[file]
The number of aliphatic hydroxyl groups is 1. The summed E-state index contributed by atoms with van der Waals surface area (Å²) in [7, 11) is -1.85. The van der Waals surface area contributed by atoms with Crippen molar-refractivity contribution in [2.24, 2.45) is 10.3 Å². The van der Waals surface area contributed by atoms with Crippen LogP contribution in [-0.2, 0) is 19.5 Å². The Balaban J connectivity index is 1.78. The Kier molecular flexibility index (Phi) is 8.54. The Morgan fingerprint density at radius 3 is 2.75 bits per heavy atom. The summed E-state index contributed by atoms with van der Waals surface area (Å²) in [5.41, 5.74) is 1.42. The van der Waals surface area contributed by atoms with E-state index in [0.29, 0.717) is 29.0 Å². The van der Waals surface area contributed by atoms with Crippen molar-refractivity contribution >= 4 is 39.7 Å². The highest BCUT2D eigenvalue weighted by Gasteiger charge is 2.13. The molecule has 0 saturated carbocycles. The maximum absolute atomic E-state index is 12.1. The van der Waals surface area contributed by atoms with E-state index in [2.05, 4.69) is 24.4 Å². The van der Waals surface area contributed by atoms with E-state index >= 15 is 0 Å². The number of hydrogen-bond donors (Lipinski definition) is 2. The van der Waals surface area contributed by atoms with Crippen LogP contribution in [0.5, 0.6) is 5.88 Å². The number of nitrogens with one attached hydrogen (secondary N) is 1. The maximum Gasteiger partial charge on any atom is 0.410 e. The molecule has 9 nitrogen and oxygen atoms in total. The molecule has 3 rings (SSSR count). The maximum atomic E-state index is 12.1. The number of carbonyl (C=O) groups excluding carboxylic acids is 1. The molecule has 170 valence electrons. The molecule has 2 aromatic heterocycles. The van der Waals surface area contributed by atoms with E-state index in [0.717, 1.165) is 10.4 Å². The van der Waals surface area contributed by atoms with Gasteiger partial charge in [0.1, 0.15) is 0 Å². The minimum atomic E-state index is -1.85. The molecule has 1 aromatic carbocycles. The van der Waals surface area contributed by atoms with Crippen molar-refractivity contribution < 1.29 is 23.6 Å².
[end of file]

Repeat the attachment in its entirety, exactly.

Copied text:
The number of aliphatic hydroxyl groups is 1. The summed E-state index contributed by atoms with van der Waals surface area (Å²) in [7, 11) is -1.85. The van der Waals surface area contributed by atoms with Crippen molar-refractivity contribution in [2.24, 2.45) is 10.3 Å². The van der Waals surface area contributed by atoms with Crippen LogP contribution in [-0.2, 0) is 19.5 Å². The Balaban J connectivity index is 1.78. The Kier molecular flexibility index (Phi) is 8.54. The Morgan fingerprint density at radius 3 is 2.75 bits per heavy atom. The summed E-state index contributed by atoms with van der Waals surface area (Å²) in [5.41, 5.74) is 1.42. The van der Waals surface area contributed by atoms with E-state index in [0.29, 0.717) is 29.0 Å². The van der Waals surface area contributed by atoms with Crippen molar-refractivity contribution >= 4 is 39.7 Å². The highest BCUT2D eigenvalue weighted by Gasteiger charge is 2.13. The molecule has 0 saturated carbocycles. The maximum absolute atomic E-state index is 12.1. The van der Waals surface area contributed by atoms with E-state index in [2.05, 4.69) is 24.4 Å². The van der Waals surface area contributed by atoms with E-state index >= 15 is 0 Å². The number of hydrogen-bond donors (Lipinski definition) is 2. The van der Waals surface area contributed by atoms with Crippen LogP contribution in [0.5, 0.6) is 5.88 Å². The number of nitrogens with one attached hydrogen (secondary N) is 1. The maximum Gasteiger partial charge on any atom is 0.410 e. The molecule has 9 nitrogen and oxygen atoms in total. The molecule has 3 rings (SSSR count). The maximum atomic E-state index is 12.1. The number of carbonyl (C=O) groups excluding carboxylic acids is 1. The molecule has 170 valence electrons. The molecule has 2 aromatic heterocycles. The van der Waals surface area contributed by atoms with E-state index in [0.717, 1.165) is 10.4 Å². The van der Waals surface area contributed by atoms with Gasteiger partial charge in [0.1, 0.15) is 0 Å². The minimum atomic E-state index is -1.85. The molecule has 1 aromatic carbocycles. The van der Waals surface area contributed by atoms with Crippen molar-refractivity contribution < 1.29 is 23.6 Å².